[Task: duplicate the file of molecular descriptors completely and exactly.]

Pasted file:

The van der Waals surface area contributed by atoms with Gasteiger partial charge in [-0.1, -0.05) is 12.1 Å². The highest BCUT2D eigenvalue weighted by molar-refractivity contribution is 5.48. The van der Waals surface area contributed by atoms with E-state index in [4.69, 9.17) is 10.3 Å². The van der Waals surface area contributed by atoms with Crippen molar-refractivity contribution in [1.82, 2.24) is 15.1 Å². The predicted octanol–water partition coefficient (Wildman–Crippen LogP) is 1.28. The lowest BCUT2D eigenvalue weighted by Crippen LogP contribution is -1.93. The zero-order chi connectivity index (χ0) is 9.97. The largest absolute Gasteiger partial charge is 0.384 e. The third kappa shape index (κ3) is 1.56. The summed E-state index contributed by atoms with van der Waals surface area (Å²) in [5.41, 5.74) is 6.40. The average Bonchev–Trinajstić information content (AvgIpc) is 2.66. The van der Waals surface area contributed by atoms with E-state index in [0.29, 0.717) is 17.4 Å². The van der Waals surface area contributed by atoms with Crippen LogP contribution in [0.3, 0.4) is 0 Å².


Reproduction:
The van der Waals surface area contributed by atoms with Gasteiger partial charge in [-0.1, -0.05) is 12.1 Å². The highest BCUT2D eigenvalue weighted by molar-refractivity contribution is 5.48. The van der Waals surface area contributed by atoms with E-state index in [4.69, 9.17) is 10.3 Å². The van der Waals surface area contributed by atoms with Crippen molar-refractivity contribution in [1.82, 2.24) is 15.1 Å². The predicted octanol–water partition coefficient (Wildman–Crippen LogP) is 1.28. The lowest BCUT2D eigenvalue weighted by Crippen LogP contribution is -1.93. The zero-order chi connectivity index (χ0) is 9.97. The largest absolute Gasteiger partial charge is 0.384 e. The third kappa shape index (κ3) is 1.56. The summed E-state index contributed by atoms with van der Waals surface area (Å²) in [5.41, 5.74) is 6.40. The average Bonchev–Trinajstić information content (AvgIpc) is 2.66. The van der Waals surface area contributed by atoms with E-state index in [0.29, 0.717) is 17.4 Å². The van der Waals surface area contributed by atoms with Crippen LogP contribution in [0.3, 0.4) is 0 Å².